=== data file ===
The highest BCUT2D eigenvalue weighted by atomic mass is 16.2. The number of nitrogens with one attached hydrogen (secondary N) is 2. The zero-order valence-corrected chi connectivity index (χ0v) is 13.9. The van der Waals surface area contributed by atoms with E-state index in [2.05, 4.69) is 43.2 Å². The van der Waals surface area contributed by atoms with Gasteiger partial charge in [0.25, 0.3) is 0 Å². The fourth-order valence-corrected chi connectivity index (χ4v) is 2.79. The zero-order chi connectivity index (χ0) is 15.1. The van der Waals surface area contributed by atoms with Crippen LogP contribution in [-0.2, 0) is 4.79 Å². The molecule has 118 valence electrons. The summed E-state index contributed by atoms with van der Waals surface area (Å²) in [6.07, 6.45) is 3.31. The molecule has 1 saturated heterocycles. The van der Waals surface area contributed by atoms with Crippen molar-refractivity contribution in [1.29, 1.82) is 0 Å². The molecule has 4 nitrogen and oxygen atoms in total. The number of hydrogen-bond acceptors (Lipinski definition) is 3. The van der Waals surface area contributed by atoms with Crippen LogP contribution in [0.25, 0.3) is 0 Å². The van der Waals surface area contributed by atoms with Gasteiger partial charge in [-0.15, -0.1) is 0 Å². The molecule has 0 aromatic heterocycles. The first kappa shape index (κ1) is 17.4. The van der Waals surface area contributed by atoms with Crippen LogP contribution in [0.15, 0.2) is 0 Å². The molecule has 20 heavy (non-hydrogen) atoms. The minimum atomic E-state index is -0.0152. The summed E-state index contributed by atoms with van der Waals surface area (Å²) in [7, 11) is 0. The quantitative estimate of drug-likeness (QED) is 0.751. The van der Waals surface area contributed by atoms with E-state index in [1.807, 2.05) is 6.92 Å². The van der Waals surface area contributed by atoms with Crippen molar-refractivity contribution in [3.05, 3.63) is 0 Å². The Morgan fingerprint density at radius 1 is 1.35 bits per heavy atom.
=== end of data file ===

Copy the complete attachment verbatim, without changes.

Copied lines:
The highest BCUT2D eigenvalue weighted by atomic mass is 16.2. The number of nitrogens with one attached hydrogen (secondary N) is 2. The zero-order valence-corrected chi connectivity index (χ0v) is 13.9. The van der Waals surface area contributed by atoms with E-state index in [2.05, 4.69) is 43.2 Å². The van der Waals surface area contributed by atoms with Gasteiger partial charge in [0.25, 0.3) is 0 Å². The fourth-order valence-corrected chi connectivity index (χ4v) is 2.79. The zero-order chi connectivity index (χ0) is 15.1. The van der Waals surface area contributed by atoms with Crippen LogP contribution in [-0.2, 0) is 4.79 Å². The molecule has 118 valence electrons. The summed E-state index contributed by atoms with van der Waals surface area (Å²) in [6.07, 6.45) is 3.31. The molecule has 1 saturated heterocycles. The van der Waals surface area contributed by atoms with Crippen molar-refractivity contribution in [1.29, 1.82) is 0 Å². The molecule has 4 nitrogen and oxygen atoms in total. The number of hydrogen-bond acceptors (Lipinski definition) is 3. The van der Waals surface area contributed by atoms with Crippen LogP contribution in [0.25, 0.3) is 0 Å². The van der Waals surface area contributed by atoms with Gasteiger partial charge in [-0.15, -0.1) is 0 Å². The molecule has 0 aromatic heterocycles. The first kappa shape index (κ1) is 17.4. The van der Waals surface area contributed by atoms with Crippen LogP contribution in [0.15, 0.2) is 0 Å². The molecule has 20 heavy (non-hydrogen) atoms. The minimum atomic E-state index is -0.0152. The summed E-state index contributed by atoms with van der Waals surface area (Å²) in [7, 11) is 0. The quantitative estimate of drug-likeness (QED) is 0.751. The van der Waals surface area contributed by atoms with E-state index in [1.807, 2.05) is 6.92 Å². The van der Waals surface area contributed by atoms with Crippen molar-refractivity contribution in [3.05, 3.63) is 0 Å². The Morgan fingerprint density at radius 1 is 1.35 bits per heavy atom.